Vinicius Carlos Vieira: A lot of the Brazilian media is focused on Sao Paulo, so perhaps Ronaldinho didn't receive as much attention as Neymar at that time. It did seem, though, that all the press were interested in were scandals about Ronaldinho. He was playing well at Flamengo prior to the game against Santos, but he wasn't necessarily receiving the credit he deserved for it. That game, his hat-trick, his free-kick, his ability to turn the game on its head...it was a continuation of what he had already been doing, of what Flamenguistas had already been seeing. It wasn't a great surprise to us, who had been following his career at the club properly, that he did it.
Ted Sartori: It was a fantastic duel between Ronaldinho and Neymar as well as an epic contest between two strong sides. Ronaldinho arrived at Flamengo charged with returning the club to the summit and keeping them there. Santos, and Neymar in particular, were on a high, but you have to say that the veteran won in the end.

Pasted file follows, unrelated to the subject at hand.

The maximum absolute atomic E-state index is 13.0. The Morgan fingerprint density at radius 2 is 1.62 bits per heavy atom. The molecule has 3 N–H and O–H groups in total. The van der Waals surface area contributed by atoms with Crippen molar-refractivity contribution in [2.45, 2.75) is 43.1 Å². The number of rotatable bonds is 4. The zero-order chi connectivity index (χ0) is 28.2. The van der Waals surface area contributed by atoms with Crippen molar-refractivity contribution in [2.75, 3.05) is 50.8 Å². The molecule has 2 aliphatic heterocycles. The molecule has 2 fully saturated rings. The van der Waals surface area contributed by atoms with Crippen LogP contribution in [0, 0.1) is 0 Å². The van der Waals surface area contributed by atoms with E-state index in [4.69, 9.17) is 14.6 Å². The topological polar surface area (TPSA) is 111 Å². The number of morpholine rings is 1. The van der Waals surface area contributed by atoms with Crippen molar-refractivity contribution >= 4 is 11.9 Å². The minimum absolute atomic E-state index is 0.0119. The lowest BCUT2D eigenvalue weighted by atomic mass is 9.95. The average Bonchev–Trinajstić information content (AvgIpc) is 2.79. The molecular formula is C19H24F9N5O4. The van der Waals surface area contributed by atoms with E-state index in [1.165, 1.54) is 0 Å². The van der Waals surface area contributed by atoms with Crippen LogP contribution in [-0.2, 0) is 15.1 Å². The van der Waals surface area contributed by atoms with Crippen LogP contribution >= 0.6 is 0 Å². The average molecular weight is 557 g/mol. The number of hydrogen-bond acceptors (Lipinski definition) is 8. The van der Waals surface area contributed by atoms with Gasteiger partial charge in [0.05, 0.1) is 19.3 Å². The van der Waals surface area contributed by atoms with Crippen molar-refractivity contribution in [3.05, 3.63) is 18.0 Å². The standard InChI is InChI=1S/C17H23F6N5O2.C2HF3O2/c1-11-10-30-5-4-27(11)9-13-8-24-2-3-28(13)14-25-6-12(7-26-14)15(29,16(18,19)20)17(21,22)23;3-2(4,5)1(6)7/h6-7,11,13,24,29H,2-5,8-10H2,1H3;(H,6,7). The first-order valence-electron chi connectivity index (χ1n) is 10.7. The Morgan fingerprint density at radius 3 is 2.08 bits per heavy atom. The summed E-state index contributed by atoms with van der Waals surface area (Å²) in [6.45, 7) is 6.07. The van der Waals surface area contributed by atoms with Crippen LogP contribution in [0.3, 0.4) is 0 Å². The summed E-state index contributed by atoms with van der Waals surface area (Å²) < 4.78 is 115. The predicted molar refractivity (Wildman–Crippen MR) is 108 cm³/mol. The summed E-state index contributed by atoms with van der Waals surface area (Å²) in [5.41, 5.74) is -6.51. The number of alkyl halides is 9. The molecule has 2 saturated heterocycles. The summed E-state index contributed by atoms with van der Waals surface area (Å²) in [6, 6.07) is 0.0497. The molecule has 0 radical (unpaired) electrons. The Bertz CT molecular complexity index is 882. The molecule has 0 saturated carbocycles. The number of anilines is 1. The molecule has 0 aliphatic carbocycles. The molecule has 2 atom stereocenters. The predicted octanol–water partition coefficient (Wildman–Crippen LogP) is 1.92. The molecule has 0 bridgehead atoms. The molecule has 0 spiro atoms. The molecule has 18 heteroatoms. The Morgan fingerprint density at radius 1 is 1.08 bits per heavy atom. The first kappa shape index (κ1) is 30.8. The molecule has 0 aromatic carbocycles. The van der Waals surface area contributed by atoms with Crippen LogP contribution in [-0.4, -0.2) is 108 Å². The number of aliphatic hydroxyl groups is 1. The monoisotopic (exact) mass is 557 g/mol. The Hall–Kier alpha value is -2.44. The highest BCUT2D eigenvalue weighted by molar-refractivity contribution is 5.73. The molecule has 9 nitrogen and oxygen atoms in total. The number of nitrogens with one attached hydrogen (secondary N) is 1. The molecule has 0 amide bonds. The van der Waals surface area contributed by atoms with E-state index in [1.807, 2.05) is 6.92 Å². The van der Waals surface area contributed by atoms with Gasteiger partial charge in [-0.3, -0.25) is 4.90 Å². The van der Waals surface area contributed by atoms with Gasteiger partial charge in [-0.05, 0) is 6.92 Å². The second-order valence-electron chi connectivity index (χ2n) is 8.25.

Adilson Barros: This game was almost like the return of Ronaldinho, the player that we knew and loved, who represented Brazil. He was hitting those heights we had all become accustomed to seeing when he was at Barcelona. His free-kick was absolutely fantastic. You also need to remember that it was him that won the free-kick, spinning away from Edu Dracena before drawing the foul from Arouca, and his cool-headedness and ability in scoring the way he did was top-class.
He was re-energised, looking for the ball, wanting the ball. He seemed to be playing every position that night; he wanted to show that he was still the best. He is an artist, and when he is playing his best, he can be unpredictable, more so than Neymar. That night showed Brazil and the world that Ronaldinho was not finished as a footballer.”